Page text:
7)      Cold air is denser in the fall, winter and spring. It is not possible to eliminate this component from the fire and explosion equation. It does need to be noted here though that Vapor Recovery Systems while a good idea are not the panacea/answer one might think they are.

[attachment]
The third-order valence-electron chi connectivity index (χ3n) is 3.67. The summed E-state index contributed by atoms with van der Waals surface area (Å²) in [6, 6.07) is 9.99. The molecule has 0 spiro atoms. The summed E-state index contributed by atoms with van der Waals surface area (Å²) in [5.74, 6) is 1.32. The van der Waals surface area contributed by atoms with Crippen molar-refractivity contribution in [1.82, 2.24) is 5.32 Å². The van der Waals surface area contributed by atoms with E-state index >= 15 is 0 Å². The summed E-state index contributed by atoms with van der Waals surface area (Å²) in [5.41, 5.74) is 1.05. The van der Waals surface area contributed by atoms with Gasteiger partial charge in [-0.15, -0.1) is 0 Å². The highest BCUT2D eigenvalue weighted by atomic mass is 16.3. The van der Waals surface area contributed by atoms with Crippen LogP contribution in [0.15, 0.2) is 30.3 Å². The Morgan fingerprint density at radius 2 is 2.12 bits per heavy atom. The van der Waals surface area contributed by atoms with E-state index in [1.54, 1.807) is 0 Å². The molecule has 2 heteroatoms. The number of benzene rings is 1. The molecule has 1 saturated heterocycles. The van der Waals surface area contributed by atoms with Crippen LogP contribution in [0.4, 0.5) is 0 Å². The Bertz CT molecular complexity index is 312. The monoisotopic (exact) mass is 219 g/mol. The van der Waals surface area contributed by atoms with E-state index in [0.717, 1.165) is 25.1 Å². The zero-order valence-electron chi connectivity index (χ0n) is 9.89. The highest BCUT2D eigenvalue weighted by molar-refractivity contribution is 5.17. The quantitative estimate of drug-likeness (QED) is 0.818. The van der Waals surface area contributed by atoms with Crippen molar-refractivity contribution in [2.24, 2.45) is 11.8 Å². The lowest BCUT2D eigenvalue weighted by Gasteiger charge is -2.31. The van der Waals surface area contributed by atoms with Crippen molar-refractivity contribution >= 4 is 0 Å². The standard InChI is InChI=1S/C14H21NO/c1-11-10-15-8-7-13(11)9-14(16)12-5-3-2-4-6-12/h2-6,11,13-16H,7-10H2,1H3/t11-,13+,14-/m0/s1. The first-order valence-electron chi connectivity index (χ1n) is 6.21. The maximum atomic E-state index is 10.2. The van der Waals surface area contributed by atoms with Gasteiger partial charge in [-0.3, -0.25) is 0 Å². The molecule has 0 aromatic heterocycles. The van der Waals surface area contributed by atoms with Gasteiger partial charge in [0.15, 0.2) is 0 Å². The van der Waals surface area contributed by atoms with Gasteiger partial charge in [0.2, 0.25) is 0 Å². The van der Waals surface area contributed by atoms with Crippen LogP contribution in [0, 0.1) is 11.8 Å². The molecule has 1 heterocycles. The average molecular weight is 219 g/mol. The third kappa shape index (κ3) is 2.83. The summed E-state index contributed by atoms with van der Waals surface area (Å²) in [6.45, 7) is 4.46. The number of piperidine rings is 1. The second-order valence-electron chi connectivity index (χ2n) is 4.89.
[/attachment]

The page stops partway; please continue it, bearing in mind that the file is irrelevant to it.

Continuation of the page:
8)      Spark Source: It is interesting to note that in the 1980’s congress mandated CAFÉ Corporate Average Fuel Economy standards/regulations on the Automotive Manufacturers. It is not often pointed out, but the automotive industry has done absolutely heroic work in this area. They have complied in virtually all areas. This has been good for America on all levels. The technological strides made by the automotive industry have brought a certain set of problems though; with the advent of modern day engine management came better fuel economy, better performance and better air quality. Part of these gains came from weight reductions in all areas. This was done through the use of composites, plastics and light metal components in many areas of the vehicle. This was done in the construction of automotive interiors where the use of insulating products used in the manufacture of seats, carpets and other components that improve the quality of today’s cars. This is especially true with the fuel supply and delivery systems as well. Today’s modern fuel system ie; Fuel Injection requires higher fuel pressures and fuel volumes. It is an interesting note that in the recent cases of reported refueling fires there are no incidents reported in vehicles older than mid to late 1980’s vintage. It is also interesting to note that the automotive industry is not recognized as a stakeholder in the issue of fuel formulations. It is also interesting to note that US EPA requires the automotive industry to certify their products with “Indolene” a test fuel. This fuel is not formulated with oxygenates (except in California) where California requires it’s own testing of Detroit manufactured vehicles to make sure they comply with California standards and regulations. One point further with the advent of the CAA of 1990 and a point very worthy of noting. The vehicles that automotive industry certifies with “Indolene” are then shipped out and sold to the American consumer who uses one of a reported 90 different boutique fuels to fuel their vehicles. This is where the problems begin. There are many available reports with respect to how ethanol blended fuels permeate and reduce the effectiveness of components in today’s modern day fuel supply and delivery systems. What may be missing here is a cooperative effort between Detroit and US EPA with respect to fuel formulation and it’s effects on modern day fuel systems. In today’s very sophisticated fuel system it may be that one component rendered ineffective by ethanol E-10 or another type fuel could have catastrophic consequences to the owner/user of the vehicle? See Refueling fire reports. Also refer to Center for Automotive Safety Report referred to early in this paper. They report on many damaged fuel system components.